Energy: How to determine energy level from a commercial feed label

by Paul Davis, Ph.D, Nutritionist

While protein is a component of hooves, hide, hair, organs, muscle and several body chemicals, it still seems that as an industry we tend to overemphasize protein and underemphasize energy.
Over my career, spanning hundreds of producer meetings, farm visits and thousands of phone calls, I have contemplated the reasons for our industry’s obsession with protein content of livestock feeds. I have concluded that it must be related to the fact that “energy” is not listed on the feed tag. While crude protein is almost always listed first, a guarantee of energy either as total digestible nutrients (TDN) or net energy is conspicuously absent. To those interested in providing adequate nutrition to beef cattle, this omission should cause great concern.
Beef cattle nutrition and ration balancing deal largely with creating a ration and offering it in such an amount as to meet the animal’s nutritional requirements and in a safe, manageable and economical manner. Many factors affect nutritional requirements such as sex, age, body weight, and stage of production. Energy is always needed in the greatest daily amounts and is one of the nutrients most affected by stage of production. Regardless, often we know the least about the energy content of a ration. Knowing that energy value is synonymous with calories, cattlemen often use fat percentage as an indication of energy. This can be very misleading.
While fat is an energy source and pound for pound provides 2.25 times the calories of carbohydrates, it is not the tell-all with regard to energy content. Fat is also considered in some calculations of TDN and has some bearing in the calculation of net energy for gain (NEg). However, upon further examination of the energy equations, it is the fiber fractions, that have the larger bearing on energy values.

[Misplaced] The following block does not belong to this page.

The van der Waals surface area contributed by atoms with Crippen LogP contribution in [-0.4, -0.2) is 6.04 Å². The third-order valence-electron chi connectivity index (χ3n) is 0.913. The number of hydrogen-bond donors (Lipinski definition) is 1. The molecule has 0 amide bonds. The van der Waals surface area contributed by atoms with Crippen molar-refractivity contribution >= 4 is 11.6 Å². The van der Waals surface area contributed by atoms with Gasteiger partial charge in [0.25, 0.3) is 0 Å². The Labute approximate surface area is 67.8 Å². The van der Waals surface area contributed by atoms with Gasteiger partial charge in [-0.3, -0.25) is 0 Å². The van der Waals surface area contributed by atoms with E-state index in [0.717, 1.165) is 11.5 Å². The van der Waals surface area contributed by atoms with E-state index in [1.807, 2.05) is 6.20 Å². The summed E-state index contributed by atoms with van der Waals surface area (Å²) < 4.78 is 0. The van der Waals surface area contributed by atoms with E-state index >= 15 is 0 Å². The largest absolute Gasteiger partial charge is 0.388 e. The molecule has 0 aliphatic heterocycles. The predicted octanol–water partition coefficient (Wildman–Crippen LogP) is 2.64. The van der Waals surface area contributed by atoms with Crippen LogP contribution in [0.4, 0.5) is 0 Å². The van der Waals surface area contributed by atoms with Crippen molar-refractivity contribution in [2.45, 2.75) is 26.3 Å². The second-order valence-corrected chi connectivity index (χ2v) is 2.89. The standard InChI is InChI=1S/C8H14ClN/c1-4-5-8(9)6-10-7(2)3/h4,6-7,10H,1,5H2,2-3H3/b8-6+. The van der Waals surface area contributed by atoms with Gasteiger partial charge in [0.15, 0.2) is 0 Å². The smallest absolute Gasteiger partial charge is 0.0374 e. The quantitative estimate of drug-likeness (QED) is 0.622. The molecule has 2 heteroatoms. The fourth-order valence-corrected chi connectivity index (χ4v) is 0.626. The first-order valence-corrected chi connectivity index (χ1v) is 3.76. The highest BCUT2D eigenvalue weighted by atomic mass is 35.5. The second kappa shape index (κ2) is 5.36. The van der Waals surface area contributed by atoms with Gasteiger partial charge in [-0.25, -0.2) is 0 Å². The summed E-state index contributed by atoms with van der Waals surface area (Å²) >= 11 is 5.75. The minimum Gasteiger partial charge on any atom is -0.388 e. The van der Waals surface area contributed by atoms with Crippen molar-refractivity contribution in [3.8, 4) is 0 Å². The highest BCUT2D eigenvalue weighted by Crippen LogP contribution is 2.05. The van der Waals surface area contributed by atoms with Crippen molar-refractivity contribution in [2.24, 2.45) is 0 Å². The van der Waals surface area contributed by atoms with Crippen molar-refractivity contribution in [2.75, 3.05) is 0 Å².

The fiber in a feedstuff is fractionated out into acid detergent fiber (ADF) and neutral detergent fiber (NDF). ADF is comprised of mostly lignin and cellulose and is inversely related to digestibility. NDF is ADF plus hemicellulose and is inversely related to intake. A feedstuff high in ADF is low in digestibility and low in energy. A high NDF feedstuff may limit the voluntary intake by cattle. So fiber and carbohydrate content have a much larger bearing on energy value than fat does. It would be very easy to have feed with an appreciable amount of fat listed on its label that would be low in total energy. Conversely to that, a feed that is low in fat can be very high in energy. Without laboratory analyses, energy is difficult to determine.
When comparing and choosing feeds, don’t get hung up on fat content; rather consider the total ingredient makeup. Choose feeds with high levels of soluble (digestible) fiber. This type of carbohydrate is fermented into energy by microorganisms in the digestive tract of cattle and other ruminant livestock and is abundant in ingredients such as wheat middlings, soybean hulls, corn gluten feed and citrus pulp. Non-structural carbohydrates such as sugars and starches are energetic and may be appropriate in some rations. Content of corn or other grains is indicative of this type of nutrient. Some grain by-products and roughage products can be high in ADF thus reducing the overall energy value of the ration. Likewise, the overuse of fat can be detrimental. The total dietary fat level should not exceed six percent for mature cattle or about 4.5 percent for growing cattle. High fat levels can lead to reduced digestibility of feedstuffs, interfere with vitamin and mineral absorption, cause fluctuations in feed intake and may result in scours.
While it is unfortunate that energy content isn’t more easily discernible from a feed tag, paying attention to ingredient composition and content of nutrients other than fat can provide some insight. Work with a reputable feed company, a trusted nutritionist or extension personnel to help assure the provision of adequate energy to your livestock. In today’s economic environment, it makes little sense to transport, process, mix and feed rations that are inferior in energy. 

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